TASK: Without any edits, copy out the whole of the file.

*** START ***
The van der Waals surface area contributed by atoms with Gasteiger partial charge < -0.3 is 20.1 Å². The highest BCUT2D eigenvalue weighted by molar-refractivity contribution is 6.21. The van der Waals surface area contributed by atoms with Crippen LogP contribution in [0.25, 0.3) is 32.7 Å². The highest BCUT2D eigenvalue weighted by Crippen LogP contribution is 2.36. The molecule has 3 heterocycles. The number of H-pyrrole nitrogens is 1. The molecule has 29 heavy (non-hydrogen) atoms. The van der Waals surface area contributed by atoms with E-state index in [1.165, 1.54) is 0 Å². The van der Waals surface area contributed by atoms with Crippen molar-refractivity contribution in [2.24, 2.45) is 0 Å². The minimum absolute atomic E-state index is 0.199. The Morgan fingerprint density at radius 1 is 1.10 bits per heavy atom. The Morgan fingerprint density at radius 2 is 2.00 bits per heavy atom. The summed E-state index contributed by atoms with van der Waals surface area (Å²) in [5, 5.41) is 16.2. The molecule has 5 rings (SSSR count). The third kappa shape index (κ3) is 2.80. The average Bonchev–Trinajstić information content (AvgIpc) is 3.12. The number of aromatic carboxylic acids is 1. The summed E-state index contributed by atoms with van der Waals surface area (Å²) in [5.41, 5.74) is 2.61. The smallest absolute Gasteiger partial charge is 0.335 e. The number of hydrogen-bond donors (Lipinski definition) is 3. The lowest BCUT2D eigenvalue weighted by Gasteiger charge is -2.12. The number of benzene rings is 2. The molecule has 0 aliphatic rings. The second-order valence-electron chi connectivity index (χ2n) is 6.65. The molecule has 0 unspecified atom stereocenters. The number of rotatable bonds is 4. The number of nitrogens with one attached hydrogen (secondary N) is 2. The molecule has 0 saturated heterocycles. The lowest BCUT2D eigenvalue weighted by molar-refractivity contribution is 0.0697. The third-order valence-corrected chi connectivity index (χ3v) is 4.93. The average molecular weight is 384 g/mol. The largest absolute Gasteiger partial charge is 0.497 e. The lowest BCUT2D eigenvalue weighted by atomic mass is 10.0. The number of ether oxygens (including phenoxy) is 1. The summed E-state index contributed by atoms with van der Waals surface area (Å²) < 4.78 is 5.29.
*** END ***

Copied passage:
The van der Waals surface area contributed by atoms with Gasteiger partial charge < -0.3 is 20.1 Å². The highest BCUT2D eigenvalue weighted by molar-refractivity contribution is 6.21. The van der Waals surface area contributed by atoms with Crippen LogP contribution in [0.25, 0.3) is 32.7 Å². The highest BCUT2D eigenvalue weighted by Crippen LogP contribution is 2.36. The molecule has 3 heterocycles. The number of H-pyrrole nitrogens is 1. The molecule has 29 heavy (non-hydrogen) atoms. The van der Waals surface area contributed by atoms with E-state index in [1.165, 1.54) is 0 Å². The van der Waals surface area contributed by atoms with Crippen molar-refractivity contribution in [2.24, 2.45) is 0 Å². The minimum absolute atomic E-state index is 0.199. The Morgan fingerprint density at radius 1 is 1.10 bits per heavy atom. The Morgan fingerprint density at radius 2 is 2.00 bits per heavy atom. The summed E-state index contributed by atoms with van der Waals surface area (Å²) in [5, 5.41) is 16.2. The molecule has 5 rings (SSSR count). The third kappa shape index (κ3) is 2.80. The average Bonchev–Trinajstić information content (AvgIpc) is 3.12. The number of aromatic carboxylic acids is 1. The summed E-state index contributed by atoms with van der Waals surface area (Å²) in [5.41, 5.74) is 2.61. The smallest absolute Gasteiger partial charge is 0.335 e. The number of hydrogen-bond donors (Lipinski definition) is 3. The lowest BCUT2D eigenvalue weighted by Gasteiger charge is -2.12. The number of benzene rings is 2. The molecule has 0 aliphatic rings. The second-order valence-electron chi connectivity index (χ2n) is 6.65. The molecule has 0 unspecified atom stereocenters. The number of rotatable bonds is 4. The number of nitrogens with one attached hydrogen (secondary N) is 2. The molecule has 0 saturated heterocycles. The lowest BCUT2D eigenvalue weighted by molar-refractivity contribution is 0.0697. The third-order valence-corrected chi connectivity index (χ3v) is 4.93. The average molecular weight is 384 g/mol. The largest absolute Gasteiger partial charge is 0.497 e. The lowest BCUT2D eigenvalue weighted by atomic mass is 10.0. The number of ether oxygens (including phenoxy) is 1. The summed E-state index contributed by atoms with van der Waals surface area (Å²) < 4.78 is 5.29.